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Learning to Say No: Setting Boundaries When Living with Migraine

Woman watching TV lying on the coutch wih migraine
Getty Images / Ben Akiba

Saying "no" -- whether it's to a dinner invite, a new project, or just a favor, doesn't feel good -- but when you're living with a chronic condition like migraine, it's an essential skill. Here, Danielle shares how she learned to be OK with having to say no sometimes, and the language she uses to take the sting out of it.

I’ve lived with constant pain for over five years. As a result, I’ve had to work incredibly hard to maintain my life during this time. This means that I do everything I possibly can to see my friends, to further my career, and focus on relationships that matter amid my unrelenting pain.

That said, balancing a career, a social life, and constant pain is often impossible. I’ve learned that I can’t always say yes to everything — even if I want to. My body just can’t take it. So, sometimes I have to say “no” so that I can stay afloat.

Saying no to things doesn’t always feel great. It often means passing on experiences or opportunities, and sometimes, even letting down the people you care about.

But living with a chronic illness means that you have to prioritize your health and well-being first. If I try to do too much, I’ll pay for it later.

Saying no can be hard at first, but over time I’ve learned a few ways to set boundaries with friends, family, and even at work without alienating people or maxing myself out.

Saying “no” to friends

This past fall I published my memoir, “10: A Memoir of Migraine Survival,” and it was no easy task.

The amount of work that went into researching and writing it — not to mention the anxiety that resulted from sharing my most vulnerable self with the world — challenged me in more ways than I could have anticipated. The experience also triggered a lot of migraine pain.

For a four-month period (both before and after the book came out), I had to say “no” to any and all social activities.

My migraine pain makes it hard to handle so much at any given time. Managing chronic migraine is hard enough on its own — add a book launch to the equation and there’s zero room for anything “extra.”

How I coped: In this case, I simply said “no” to invites and did my best to explain why. If they still didn’t understand, I usually stopped making plans with those people. Having to turn down social activities to this extent gave me great insight into who in my life really matters.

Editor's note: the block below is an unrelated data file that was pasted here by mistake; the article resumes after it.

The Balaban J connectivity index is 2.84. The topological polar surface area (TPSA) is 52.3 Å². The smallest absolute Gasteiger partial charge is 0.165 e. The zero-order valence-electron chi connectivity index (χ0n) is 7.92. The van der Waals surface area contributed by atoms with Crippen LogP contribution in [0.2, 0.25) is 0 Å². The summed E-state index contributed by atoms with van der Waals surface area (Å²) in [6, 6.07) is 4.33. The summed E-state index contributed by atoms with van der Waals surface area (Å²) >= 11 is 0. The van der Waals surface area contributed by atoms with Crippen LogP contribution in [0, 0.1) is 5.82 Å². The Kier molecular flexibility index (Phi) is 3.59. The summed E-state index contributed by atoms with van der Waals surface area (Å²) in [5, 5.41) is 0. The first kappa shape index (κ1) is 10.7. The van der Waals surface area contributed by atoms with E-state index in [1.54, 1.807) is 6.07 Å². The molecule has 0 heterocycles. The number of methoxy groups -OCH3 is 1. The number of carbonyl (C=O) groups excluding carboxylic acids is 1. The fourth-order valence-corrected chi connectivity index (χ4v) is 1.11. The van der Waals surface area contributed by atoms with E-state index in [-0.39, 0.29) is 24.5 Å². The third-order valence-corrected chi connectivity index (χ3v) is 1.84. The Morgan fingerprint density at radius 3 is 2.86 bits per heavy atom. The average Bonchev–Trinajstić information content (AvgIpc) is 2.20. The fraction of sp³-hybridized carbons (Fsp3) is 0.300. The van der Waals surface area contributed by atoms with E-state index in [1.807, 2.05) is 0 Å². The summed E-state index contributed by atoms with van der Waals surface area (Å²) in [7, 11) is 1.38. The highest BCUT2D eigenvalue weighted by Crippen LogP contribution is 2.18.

Saying “no” to relationships

I see a lot of value in finding love and a life partner. That said, dating and opening yourself up to finding someone special takes a lot of work.

Messaging with potential partners, going on dates, and being “on” during that time requires a lot of energy — energy that someone in constant pain simply doesn’t have available.

Today, I’m in a strong and special relationship, but for years I just had to say “no” to dating.

I was too sick to handle anything more than my day job and my pain. My capacity to deal with getting ready for a night out, spending time in loud bars, and being sociable was minimal. Dating would have sapped too much energy and made my pain worse.

How I coped: During moments when my pain was more manageable, I would try my best to put myself out there. If I saw a slight bit of room to push through my pain and go on a date, I would.

I also gave myself permission to let that particular ball drop without being especially hard on myself.

I could have wallowed during the time that I was single, but I’m proud of myself for accepting that it was something I couldn’t handle at that time. My pain was too severe for anything other than what was absolutely necessary.

Saying “no” to events

Nothing makes me sadder than when I feel like I’m missing out on life. Unfortunately, my migraine has forced me to miss out on a lot of experiences that I’ll never get back. I’ve missed countless dinners with friends, parties, special occasions, and family vacations.

I will never forget the one year that I brought about 40 friends together to celebrate my birthday and then had to leave 20 minutes into the party because of a migraine attack. I was physically incapable of staying (even the cab ride home proved challenging).